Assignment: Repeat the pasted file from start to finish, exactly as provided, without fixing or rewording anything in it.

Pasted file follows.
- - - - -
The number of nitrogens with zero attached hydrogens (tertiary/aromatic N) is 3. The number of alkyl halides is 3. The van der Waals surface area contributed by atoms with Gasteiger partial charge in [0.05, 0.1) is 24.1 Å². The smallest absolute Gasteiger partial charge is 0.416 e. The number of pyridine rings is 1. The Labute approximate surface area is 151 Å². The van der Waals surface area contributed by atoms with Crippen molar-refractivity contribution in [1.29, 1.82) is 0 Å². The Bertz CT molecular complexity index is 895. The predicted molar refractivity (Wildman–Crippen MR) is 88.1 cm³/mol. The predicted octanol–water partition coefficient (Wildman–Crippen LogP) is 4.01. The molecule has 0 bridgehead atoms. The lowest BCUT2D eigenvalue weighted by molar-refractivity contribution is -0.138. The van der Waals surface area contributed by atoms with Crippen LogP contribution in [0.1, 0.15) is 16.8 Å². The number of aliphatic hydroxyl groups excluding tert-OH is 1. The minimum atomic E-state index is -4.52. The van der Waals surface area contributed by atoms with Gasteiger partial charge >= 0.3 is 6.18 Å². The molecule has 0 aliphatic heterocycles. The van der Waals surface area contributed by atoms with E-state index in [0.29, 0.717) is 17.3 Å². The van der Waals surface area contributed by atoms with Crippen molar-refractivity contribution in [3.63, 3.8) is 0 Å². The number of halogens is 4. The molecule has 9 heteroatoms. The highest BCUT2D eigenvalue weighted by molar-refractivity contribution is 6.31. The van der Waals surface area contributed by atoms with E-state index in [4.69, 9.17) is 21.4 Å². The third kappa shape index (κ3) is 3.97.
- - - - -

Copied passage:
The number of nitrogens with zero attached hydrogens (tertiary/aromatic N) is 3. The number of alkyl halides is 3. The van der Waals surface area contributed by atoms with Gasteiger partial charge in [0.05, 0.1) is 24.1 Å². The smallest absolute Gasteiger partial charge is 0.416 e. The number of pyridine rings is 1. The Labute approximate surface area is 151 Å². The van der Waals surface area contributed by atoms with Crippen molar-refractivity contribution in [1.29, 1.82) is 0 Å². The Bertz CT molecular complexity index is 895. The predicted molar refractivity (Wildman–Crippen MR) is 88.1 cm³/mol. The predicted octanol–water partition coefficient (Wildman–Crippen LogP) is 4.01. The molecule has 0 bridgehead atoms. The lowest BCUT2D eigenvalue weighted by molar-refractivity contribution is -0.138. The van der Waals surface area contributed by atoms with Crippen LogP contribution in [0.1, 0.15) is 16.8 Å². The number of aliphatic hydroxyl groups excluding tert-OH is 1. The minimum atomic E-state index is -4.52. The van der Waals surface area contributed by atoms with Gasteiger partial charge >= 0.3 is 6.18 Å². The molecule has 0 aliphatic heterocycles. The van der Waals surface area contributed by atoms with E-state index in [0.29, 0.717) is 17.3 Å². The van der Waals surface area contributed by atoms with Crippen molar-refractivity contribution in [3.63, 3.8) is 0 Å². The number of halogens is 4. The molecule has 9 heteroatoms. The highest BCUT2D eigenvalue weighted by molar-refractivity contribution is 6.31. The van der Waals surface area contributed by atoms with E-state index in [4.69, 9.17) is 21.4 Å². The third kappa shape index (κ3) is 3.97.